The total length of the interview with MSNBC on September 30, 2016, was seven minutes and forty seconds (7:40). Throughout the interview he made a few statements in favor of Mrs. Clinton, totaling thirty-four seconds (0:34). Thirty of those seconds was made responding to a question about the debates in which he was expressing that he thought Hillary Clinton performed better than Trump. No harm in expressing who you think won a debate the libertarians were even in, right? But the four seconds that killed him was the statement mentioned formerly in this article in which Bill Weld said, “I’m not sure anybody is more qualified than Hillary Clinton to be President of the United States.” However, the statement he followed that up his remark about Hillary Clinton was a one minute and four second (1:04) praise of Gary Johnson on how experience was the end of the inquiring and that Gary Johnson would be a better president than Hillary Clinton, although he may not necessarily be more “qualified”. Throughout the whole interview, thirty four seconds (0:34), or 7%, of the interview was expressing approval of Mrs. Clinton over Mr. Trump, and seven minutes and six seconds (7:06), or 93%, of the interview expressing that Gary Johnson and himself were the right choices for America.
The other moment in which many thought Bill Weld endorsed Hillary Clinton was on 1 November 2016 in an interview with Rachel Maddow on MSNBC. Many think that Bill Weld gave up on the campaign, but after failing to get into the debates it was clear the campaign strategy had to be re-examined. That is why Bill Weld made the realistic statement:
“I think in the real world that’s [aiming for 5% of the vote] probably correct… we thought for the longest time we might have a chance to run the table because we’re such nice guys and centrist party and etc etc, but not getting into the debates really sort of foreclosed that option. So now it is the 5%, your right.” – Bill Weld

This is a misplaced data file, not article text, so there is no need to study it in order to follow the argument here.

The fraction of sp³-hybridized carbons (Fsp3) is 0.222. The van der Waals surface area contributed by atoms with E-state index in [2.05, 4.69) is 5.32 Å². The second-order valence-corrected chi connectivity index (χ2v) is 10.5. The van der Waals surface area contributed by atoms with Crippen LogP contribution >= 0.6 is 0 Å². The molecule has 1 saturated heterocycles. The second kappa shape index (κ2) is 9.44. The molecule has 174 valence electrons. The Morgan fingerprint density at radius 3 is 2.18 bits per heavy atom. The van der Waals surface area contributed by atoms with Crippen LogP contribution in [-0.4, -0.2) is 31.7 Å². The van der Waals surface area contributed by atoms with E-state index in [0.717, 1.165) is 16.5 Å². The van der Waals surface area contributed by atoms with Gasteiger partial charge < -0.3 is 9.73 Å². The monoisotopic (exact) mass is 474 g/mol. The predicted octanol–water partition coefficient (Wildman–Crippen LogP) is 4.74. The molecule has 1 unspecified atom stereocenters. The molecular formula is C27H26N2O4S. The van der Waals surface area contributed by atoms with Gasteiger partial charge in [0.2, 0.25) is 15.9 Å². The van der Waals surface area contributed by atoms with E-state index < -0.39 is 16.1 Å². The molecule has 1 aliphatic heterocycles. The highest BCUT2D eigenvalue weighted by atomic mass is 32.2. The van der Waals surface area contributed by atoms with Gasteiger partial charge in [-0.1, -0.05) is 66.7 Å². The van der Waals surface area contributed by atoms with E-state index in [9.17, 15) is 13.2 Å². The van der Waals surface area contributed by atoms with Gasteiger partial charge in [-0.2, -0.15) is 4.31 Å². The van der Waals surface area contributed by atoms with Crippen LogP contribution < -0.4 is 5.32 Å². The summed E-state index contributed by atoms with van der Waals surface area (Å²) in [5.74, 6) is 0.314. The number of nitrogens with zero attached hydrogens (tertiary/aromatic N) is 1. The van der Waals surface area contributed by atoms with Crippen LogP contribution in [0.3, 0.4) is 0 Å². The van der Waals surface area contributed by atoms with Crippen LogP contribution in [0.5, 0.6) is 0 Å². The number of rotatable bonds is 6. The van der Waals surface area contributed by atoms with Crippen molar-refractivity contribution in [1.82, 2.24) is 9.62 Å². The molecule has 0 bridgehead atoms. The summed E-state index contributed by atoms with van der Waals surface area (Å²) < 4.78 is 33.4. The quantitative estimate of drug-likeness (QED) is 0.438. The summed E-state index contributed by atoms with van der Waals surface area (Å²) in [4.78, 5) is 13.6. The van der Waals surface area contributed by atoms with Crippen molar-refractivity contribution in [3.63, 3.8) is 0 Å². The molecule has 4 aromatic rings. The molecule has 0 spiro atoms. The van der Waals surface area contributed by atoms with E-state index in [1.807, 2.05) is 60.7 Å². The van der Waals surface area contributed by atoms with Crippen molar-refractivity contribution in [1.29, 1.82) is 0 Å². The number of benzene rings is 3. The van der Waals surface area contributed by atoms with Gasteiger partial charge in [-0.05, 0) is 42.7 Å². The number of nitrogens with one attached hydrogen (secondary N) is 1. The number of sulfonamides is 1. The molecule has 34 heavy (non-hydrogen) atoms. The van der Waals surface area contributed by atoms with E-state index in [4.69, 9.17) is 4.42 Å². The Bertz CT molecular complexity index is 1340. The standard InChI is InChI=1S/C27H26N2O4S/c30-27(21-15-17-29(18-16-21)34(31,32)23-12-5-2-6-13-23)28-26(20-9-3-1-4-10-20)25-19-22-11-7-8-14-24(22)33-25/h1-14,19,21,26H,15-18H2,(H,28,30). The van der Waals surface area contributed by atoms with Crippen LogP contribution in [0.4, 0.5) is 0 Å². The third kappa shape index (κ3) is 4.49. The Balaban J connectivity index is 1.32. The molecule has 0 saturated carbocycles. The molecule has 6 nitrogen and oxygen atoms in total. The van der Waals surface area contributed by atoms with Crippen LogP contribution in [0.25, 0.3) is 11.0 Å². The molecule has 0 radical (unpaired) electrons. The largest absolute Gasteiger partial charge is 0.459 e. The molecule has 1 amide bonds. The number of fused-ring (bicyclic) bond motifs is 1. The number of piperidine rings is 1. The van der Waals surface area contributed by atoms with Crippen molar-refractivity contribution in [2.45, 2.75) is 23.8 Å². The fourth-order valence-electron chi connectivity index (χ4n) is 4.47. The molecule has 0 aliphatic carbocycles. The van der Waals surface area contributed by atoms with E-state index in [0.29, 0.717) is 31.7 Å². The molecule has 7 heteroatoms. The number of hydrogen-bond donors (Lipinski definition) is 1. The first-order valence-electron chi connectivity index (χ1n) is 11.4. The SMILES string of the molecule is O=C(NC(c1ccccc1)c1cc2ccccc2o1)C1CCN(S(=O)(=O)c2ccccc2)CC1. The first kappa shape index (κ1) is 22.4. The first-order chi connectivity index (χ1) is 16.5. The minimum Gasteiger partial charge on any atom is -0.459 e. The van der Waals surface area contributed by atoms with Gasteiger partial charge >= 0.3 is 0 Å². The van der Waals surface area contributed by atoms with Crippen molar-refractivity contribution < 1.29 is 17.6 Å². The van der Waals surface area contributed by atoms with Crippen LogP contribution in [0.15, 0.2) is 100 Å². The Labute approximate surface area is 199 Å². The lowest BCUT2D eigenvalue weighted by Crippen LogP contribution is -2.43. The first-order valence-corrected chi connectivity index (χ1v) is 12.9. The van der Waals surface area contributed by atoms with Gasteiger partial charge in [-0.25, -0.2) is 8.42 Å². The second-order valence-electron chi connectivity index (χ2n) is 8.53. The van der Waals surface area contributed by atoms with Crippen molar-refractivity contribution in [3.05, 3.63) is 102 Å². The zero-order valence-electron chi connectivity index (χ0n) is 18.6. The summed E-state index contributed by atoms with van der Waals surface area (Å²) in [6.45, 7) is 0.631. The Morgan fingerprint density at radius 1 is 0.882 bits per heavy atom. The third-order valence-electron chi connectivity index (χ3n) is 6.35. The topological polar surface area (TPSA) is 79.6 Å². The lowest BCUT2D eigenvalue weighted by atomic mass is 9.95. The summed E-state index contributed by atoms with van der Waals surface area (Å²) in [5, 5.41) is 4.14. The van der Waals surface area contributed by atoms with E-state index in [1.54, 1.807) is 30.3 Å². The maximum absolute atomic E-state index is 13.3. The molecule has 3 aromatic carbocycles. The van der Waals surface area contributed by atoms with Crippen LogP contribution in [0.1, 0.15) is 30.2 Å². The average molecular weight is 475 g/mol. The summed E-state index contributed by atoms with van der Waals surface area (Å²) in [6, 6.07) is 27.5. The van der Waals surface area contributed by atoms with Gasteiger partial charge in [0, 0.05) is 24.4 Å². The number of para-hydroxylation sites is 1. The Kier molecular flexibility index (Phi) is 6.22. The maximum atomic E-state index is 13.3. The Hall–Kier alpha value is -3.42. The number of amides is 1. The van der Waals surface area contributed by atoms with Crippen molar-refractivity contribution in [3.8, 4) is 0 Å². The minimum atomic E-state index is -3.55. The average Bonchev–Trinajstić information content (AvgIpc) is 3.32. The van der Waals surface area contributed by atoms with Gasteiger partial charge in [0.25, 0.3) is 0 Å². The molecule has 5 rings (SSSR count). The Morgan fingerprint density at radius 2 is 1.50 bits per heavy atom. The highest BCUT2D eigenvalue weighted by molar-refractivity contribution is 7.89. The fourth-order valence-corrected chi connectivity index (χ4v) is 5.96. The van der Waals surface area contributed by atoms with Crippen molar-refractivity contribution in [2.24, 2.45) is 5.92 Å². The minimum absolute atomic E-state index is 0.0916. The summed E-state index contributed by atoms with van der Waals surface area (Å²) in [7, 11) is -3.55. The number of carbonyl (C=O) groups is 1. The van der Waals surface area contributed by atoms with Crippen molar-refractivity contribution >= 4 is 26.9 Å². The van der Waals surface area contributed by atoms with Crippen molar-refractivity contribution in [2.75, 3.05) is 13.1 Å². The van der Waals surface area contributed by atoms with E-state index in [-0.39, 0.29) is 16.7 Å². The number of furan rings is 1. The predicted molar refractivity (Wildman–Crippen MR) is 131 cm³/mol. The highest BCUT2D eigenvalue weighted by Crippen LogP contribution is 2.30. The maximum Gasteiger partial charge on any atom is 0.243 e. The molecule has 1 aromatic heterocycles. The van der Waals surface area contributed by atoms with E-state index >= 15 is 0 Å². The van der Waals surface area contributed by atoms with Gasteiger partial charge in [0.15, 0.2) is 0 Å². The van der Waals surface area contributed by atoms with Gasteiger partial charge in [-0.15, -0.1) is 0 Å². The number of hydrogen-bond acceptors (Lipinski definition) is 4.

Bill Weld was looking realistically at the coming election. The Republicans and Democrats had just spent millions of dollars to keep Gary Johnson out of the presidential debates and himself out of the vice presidential debate, keeping them at 12% national and then pushing them back down towards 2%. In order to have a successful ticket in the future, the Libertarian ticket knew they had to reach 5% to get matched federal funds, guaranteed ballot access, and more of being recognized as a major party. Although the goal changed, the message did not. In the same interview he gave the following statement:
“Well, we are making our case that we are fiscally responsible and socially inclusive and welcoming and we think we got, on the merits, the best ticket of the three parties if you will and so we would like to get there. Having said that, as I think you’re aware, I see a big difference in the R candidate and the D candidate, and I’ve can in some pains to say that I fear for the country should Mr. Trump be elected. I think it’s a candidacy without any parallel that I can recall. It’s content-free and very much given up to stirring up envy and resentment and even hatred and I think it would be a threat to the conduct of our foreign policy and our position in the world at large.”
It is clear the message had not changed, but the goal of the campaign had. He wanted to see a Libertarian presidency but the current, realistic climate made it impossible, and so he expressed when asked about referring to Trump as “unstable” during the interview:
“Oh yeah, yeah I mean that psychologically.” – Bill Weld
In the research done in this article, I am of the opinion that Bill Weld did not endorse Hillary Clinton and that a study of what was actually said proves he supported the Libertarian message to the end of the campaign. Although the goal of the campaign may have changed in the end weeks, and he may have preferred one candidate over the other in terms of the duopoly, he stood by the libertarian message through the end of the campaign and even continues to fight for libertarian principles today.